Amongst all of the mumbo-jumbo, you will find “X” kcals/cup of food OR “X” kcals/can of food. THIS is what you need to calculate how much food to feed. If you aren’t able to find this information on the bag or can of food, try searching online at the pet food website. IF this information is STILL not disclosed, consider switching to a different brand of food. This would be highly concerning to me as it should be readily accessible for you the consumer.
Tip #6: Get everyone on board
If you are the only person in the household, and you are on board with committing to a healthier lifestyle for your pet, you are half way there! However, if you are one of the multiple people living in the household, and NO ONE else is on board with the new feeding routine, you are fighting an uphill battle!! Without 100% commitment, you are likely to see mediocre results and likely give up on the entire plan.
I recommend pre-measuring out the food/treats for the day. Have them set out so that everyone knows when they are gone, they are gone! This will help everyone in a busy household stay on track.
Tip #7: OBSTACLES!!
I get it. We are all creatures of habit. Change is tough…REALLY tough. There are going to be obstacles to overcome…like free-choice feeding/group feedings and social eating pets (ie- table feeders). I am a firm believer that there is ALWAYS a way around obstacles. The question is, are you up for these following remedies??
- Free Choice Feeding– meaning you put down food and let the critter/critters graze throughout the day.
Problem: you literally have NO idea how much food the plump critter is consuming on a daily basis
Solution: STOP FREE CHOICE FEEDING! Offer 2 meals a day with the correct amount of food in each meal. I promise, your pet will not starve. They will learn very quickly that the buffet style feeding is no longer an option. Do not give in and offer treats to entice them to eat a meal. They will get hungry and eat the next meal when offered.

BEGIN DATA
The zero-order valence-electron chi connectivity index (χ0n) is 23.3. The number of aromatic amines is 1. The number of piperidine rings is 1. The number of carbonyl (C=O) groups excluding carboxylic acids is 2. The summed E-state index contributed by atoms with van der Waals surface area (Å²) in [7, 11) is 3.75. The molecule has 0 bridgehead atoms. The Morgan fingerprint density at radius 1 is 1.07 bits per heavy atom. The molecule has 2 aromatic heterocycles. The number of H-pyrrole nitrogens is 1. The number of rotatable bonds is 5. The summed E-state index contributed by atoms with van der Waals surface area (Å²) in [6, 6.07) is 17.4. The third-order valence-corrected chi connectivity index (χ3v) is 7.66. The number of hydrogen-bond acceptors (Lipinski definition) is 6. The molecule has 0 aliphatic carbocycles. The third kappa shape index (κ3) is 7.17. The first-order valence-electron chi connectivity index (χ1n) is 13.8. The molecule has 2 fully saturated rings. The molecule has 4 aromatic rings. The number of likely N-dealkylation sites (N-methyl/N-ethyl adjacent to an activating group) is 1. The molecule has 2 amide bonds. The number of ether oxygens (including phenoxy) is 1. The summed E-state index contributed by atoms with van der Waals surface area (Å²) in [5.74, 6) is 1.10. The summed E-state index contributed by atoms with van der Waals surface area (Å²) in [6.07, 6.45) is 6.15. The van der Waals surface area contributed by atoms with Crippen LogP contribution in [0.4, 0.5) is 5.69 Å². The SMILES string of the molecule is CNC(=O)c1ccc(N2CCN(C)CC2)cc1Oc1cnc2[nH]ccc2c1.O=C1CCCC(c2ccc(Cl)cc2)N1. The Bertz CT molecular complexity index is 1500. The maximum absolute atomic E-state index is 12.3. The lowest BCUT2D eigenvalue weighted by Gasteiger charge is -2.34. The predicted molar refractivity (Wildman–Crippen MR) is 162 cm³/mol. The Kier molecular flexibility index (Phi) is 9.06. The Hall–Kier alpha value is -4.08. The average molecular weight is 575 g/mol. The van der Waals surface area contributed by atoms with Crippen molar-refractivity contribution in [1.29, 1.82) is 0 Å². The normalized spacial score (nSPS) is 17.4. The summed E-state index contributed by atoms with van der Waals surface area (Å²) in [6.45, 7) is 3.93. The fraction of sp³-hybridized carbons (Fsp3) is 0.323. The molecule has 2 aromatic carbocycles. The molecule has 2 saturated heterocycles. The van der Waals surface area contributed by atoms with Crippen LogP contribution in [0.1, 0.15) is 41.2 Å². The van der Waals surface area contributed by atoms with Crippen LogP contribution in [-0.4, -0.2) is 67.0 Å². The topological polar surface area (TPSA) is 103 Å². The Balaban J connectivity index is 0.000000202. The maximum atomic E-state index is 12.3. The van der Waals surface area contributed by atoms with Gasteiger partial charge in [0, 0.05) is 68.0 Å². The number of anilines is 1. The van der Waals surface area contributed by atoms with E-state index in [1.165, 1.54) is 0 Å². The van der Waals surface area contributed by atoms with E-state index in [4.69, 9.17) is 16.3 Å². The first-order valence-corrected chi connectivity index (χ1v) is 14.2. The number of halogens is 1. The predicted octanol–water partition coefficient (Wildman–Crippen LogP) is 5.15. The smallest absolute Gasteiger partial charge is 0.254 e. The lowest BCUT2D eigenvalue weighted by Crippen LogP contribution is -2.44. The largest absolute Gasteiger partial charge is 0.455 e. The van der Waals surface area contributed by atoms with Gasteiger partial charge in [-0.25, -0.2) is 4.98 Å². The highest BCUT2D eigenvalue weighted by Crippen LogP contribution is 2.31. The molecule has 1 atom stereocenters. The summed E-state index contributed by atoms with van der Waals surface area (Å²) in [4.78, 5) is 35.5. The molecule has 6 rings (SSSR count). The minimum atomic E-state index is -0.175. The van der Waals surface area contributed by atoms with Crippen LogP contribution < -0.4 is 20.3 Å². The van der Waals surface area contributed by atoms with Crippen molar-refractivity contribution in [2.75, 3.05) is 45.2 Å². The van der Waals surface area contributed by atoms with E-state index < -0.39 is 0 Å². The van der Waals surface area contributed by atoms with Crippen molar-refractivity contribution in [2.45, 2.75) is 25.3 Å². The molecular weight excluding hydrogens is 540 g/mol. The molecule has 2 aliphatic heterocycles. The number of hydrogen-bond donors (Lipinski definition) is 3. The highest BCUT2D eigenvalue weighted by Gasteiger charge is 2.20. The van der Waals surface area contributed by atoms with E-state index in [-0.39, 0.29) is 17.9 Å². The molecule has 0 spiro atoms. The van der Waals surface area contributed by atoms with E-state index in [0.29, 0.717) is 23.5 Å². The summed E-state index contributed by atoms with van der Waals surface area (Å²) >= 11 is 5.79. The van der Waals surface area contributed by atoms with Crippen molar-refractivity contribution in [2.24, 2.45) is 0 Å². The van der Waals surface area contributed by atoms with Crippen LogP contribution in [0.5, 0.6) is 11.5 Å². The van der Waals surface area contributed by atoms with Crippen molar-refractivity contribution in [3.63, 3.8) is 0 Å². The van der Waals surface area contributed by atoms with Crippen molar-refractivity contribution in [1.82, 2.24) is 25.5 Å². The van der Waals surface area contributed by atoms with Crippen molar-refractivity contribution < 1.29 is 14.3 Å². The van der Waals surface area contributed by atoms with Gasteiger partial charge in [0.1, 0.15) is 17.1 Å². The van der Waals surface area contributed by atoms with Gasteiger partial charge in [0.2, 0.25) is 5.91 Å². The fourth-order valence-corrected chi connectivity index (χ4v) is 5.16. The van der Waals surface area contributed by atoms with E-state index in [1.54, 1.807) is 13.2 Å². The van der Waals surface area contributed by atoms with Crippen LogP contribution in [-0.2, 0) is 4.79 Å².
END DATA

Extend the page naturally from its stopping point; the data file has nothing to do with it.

2. Group Feeding– meaning you are feeding multiple critters at once where they have access to eat from another pet’s food bowl.
Problem: you literally have no control over how much your plump pet is consuming because they are eating out of their bowl and everyone else too!
Solution: SEPARATE FEEDINGS! Separate the plump pet from the others during feeding time. Either choose to stand there to mitigate the feeding frenzy OR use a physical barrier to prevent over-consumption.
3. Social Feedings– meaning your pet joins you at the table to eat when and what you eat.
Problem: our meals contain higher levels of sodium and fat that are not safe for our cats and dogs. You also lose track as to how much food they have consumed as it is unmeasured and unaccounted.
Solution: Offer pre-measured food portions to your pet during your meal time. This ideally is a balanced dog or cat food that they are already accustomed to eating. Who’s to say that you can’t feed them their meal all while you eat yours? However, there are plenty of dogs (especially toy breeds) that literally refuse traditional dog food. I would highly recommend visiting www.balanceit.com This allows you to have a veterinary nutritionist create a home cooked meal that is balanced and healthy for your pet. You will need to purchase their vitamin/mineral supplements as each meal is calibrated on the basis of your pet consuming these supplements. They are priced right and well worth your pet’s health and wellbeing.
Tip #8: Exercise!
Exercise is critical for your pet’s wellbeing…including social/emotional and physical. Dogs can be exercised through walking, jogging, swimming, and playtime. There are feeding toys that are a neat way to get them up and moving. By placing some of their meal into the toy, they quickly learn to roll the toy and are rewarded with a few pieces of kibble. I recommend that you ask your trusted vet for the best exercise options for your pet. This would be based upon their age and any concurrent medical/physical conditions.
Cats can be a bit tricky to introduce exercise into their daily routine. Most cats are not leash trained and the idea of taking them on a walk is not a likely remedy. IF you have stairs in your house, entice your cat to walk the fight of stairs all while you carry their meal. They will eagerly follow you practically anywhere just to get that coveted meal ? Play with them! Offer a laser light or feather toy for them to chase. Even if your cat can’t pounce and run just yet, simply batting with their front feet is still considered exercise! As they lose weight, they will be feeling ready to run/pounce/jump in no time! There are feeding toys available that offer a great way to get them up and moving. You simply place part of their meal in the toy and as they bat at it, kibble will trickle out for them to gobble up!
With any new endeavor, struggles are likely to present themselves. That’s life. Your greatest challenges tend to yield your greatest rewards. Keep your eye on the prize! The prize is making your beloved pet healthier so you can enjoy them for many more years yet to come. You’ve got this!